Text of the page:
The fact that Germany had to actually win the war before it could put into effect its plans for the post war period didn’t perturb me at all. I took that as an invitation to explore the ‘what ifs’ of European History. I discovered that when Hitler became chancellor in 1933 he ‘obtained his first private aircraft’, a Junkers JU-52, so I found splendid scenes of that same machine flying over the roofs of Nuremberg during the Nazi party rally of 1934, filmed for the Triumph of the Will, released in 1935. When the invasion of Poland in September 1939 marked ‘the beginning of World War 2’, I illustrated the event with film of German troops re-occupying the Rhineland in 1936. Later, when the fortunes of war turned against the Thousand Year Reich, I found I could illustrate the training of Hitler Youth volunteers to fly jet fighters with scenes of gliders, filmed when what purported to be a time before the establishment of the Luftwaffe in 1935. Perhaps my most ambitious enterprise was to persuade Mr Bone and Mr Walters to speak of death camps in Poland and to assert that Auschwitz received prisoners from 1941 to 1944. The film I found to illustrate that came from a 1948 Polish production by Wanda Jakubowska, of The Last Stage (Ostatan Etap). She herself was a survivor of Auschwitz, so she probably should know when it was made.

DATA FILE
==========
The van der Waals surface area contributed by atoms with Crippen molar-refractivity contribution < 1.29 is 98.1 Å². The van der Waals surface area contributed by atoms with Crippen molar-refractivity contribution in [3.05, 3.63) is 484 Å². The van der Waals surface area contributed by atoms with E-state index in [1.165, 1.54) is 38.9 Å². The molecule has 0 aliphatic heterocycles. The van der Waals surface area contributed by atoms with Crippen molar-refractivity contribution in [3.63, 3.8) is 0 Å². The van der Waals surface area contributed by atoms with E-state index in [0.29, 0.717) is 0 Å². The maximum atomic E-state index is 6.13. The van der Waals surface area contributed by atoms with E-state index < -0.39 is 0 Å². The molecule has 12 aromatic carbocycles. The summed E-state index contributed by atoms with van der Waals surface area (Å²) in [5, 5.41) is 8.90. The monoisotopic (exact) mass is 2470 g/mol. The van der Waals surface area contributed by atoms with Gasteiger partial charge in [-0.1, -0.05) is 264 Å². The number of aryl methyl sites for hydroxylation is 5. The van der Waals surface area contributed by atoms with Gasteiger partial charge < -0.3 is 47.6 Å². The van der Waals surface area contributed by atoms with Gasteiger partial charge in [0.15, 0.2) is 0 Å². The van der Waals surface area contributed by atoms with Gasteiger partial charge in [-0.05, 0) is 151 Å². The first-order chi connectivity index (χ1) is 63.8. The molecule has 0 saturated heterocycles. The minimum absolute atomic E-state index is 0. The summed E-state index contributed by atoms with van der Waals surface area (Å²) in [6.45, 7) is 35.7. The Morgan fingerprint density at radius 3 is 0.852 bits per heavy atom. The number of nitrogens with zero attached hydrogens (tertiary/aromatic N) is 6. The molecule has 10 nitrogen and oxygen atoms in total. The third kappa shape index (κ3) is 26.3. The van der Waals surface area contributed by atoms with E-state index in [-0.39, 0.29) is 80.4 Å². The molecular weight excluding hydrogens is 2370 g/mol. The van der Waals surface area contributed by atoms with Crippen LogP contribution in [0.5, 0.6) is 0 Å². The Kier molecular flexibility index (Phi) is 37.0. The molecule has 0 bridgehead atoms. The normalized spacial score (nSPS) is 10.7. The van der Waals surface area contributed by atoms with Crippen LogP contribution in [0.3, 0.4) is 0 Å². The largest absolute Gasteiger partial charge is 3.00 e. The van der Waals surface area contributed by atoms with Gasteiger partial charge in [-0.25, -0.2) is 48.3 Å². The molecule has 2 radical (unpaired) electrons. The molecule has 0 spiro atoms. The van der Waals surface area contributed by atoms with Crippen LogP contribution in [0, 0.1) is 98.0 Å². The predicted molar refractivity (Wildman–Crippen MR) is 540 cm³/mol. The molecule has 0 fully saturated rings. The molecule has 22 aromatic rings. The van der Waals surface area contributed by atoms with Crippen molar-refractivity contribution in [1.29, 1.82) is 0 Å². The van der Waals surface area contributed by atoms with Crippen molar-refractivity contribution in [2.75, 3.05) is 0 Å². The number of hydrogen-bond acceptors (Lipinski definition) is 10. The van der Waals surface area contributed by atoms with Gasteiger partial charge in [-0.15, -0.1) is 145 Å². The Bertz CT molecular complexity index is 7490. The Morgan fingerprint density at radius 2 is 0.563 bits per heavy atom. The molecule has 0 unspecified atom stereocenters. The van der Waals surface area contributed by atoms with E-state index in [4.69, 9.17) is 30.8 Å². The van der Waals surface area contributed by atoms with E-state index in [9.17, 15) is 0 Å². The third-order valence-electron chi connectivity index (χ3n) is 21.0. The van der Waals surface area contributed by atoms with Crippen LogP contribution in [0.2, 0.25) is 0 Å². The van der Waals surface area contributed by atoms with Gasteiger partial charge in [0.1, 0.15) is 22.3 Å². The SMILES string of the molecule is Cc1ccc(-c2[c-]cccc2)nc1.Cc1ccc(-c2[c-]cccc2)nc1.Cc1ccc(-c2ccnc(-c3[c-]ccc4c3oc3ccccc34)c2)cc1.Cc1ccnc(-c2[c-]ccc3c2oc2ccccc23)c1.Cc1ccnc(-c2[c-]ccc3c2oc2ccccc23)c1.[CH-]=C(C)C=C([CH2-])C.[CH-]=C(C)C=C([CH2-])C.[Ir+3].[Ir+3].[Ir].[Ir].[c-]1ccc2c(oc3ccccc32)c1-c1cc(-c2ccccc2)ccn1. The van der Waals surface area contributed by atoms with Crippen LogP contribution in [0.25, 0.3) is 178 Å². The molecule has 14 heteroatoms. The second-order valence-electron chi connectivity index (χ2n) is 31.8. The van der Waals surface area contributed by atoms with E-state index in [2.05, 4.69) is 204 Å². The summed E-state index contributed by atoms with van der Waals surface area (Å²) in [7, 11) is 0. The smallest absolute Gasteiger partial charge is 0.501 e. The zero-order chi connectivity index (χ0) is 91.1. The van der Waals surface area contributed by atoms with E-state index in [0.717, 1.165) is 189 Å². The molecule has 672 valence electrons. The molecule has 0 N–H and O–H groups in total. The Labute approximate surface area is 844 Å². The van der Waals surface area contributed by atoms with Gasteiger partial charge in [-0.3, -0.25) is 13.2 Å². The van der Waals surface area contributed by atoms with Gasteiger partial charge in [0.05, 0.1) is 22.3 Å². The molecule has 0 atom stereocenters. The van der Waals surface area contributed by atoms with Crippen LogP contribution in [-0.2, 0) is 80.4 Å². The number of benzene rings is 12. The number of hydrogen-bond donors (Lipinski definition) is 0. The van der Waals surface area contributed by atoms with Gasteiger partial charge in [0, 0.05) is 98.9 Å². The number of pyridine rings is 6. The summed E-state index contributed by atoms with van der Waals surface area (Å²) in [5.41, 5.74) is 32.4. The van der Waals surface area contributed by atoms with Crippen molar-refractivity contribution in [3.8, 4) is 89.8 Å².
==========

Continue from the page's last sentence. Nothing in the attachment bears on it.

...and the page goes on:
Meow

The Office Cat, 1931-2018


Jerry and the Office Cat © Vincent Yorke

Jerry Kuehl was an independent television producer whose principal but not exclusive interest was visual history. His first grown-up job in television was as a historical advisor to the 26-part 1964 BBC production, The Great War, he was then an associate producer of The World at War, the 26-part series made by Thames Television in the 1970s which set new standards for accuracy and authenticity in the use of archival footage. He was the Head of General Studies at the National Film School from 1979 to 1981. In the 1980s, he was a director of Open Media whose productions included After Dark. In the 1990s, he was a writer and consultant to the 24-part CNN production, The Cold War. In 1991, he wrote and co-produced the 4-part La Grande Aventure de la Presse Filmée (English title: The Great Adventure of Newsreels) for France 3. He produced Kuehl’s Reels, a programme series for YouTube which punctures the pretensions of those who misdescribe films sent to the site. He is also responsible for the Office Cat who skewers irresponsible producers and directors in both the Historical Journal of Film, Radio and Television and the IAMHIST Blog. He was the recipient of a lifetime achievement award from FOCAL, the Federation of Commercial Audiovisual Libraries. Jerry sadly passed away in September, and his obituary written by Taylor Downing can be read here.


Disclaimer: The IAMHIST Blog is a platform that offers individual scholars the opportunity to present their work and thoughts. They alone are responsible for the content, which does not represent the view of the IAMHIST council or other IAMHIST members.

 


 

 

  • Archives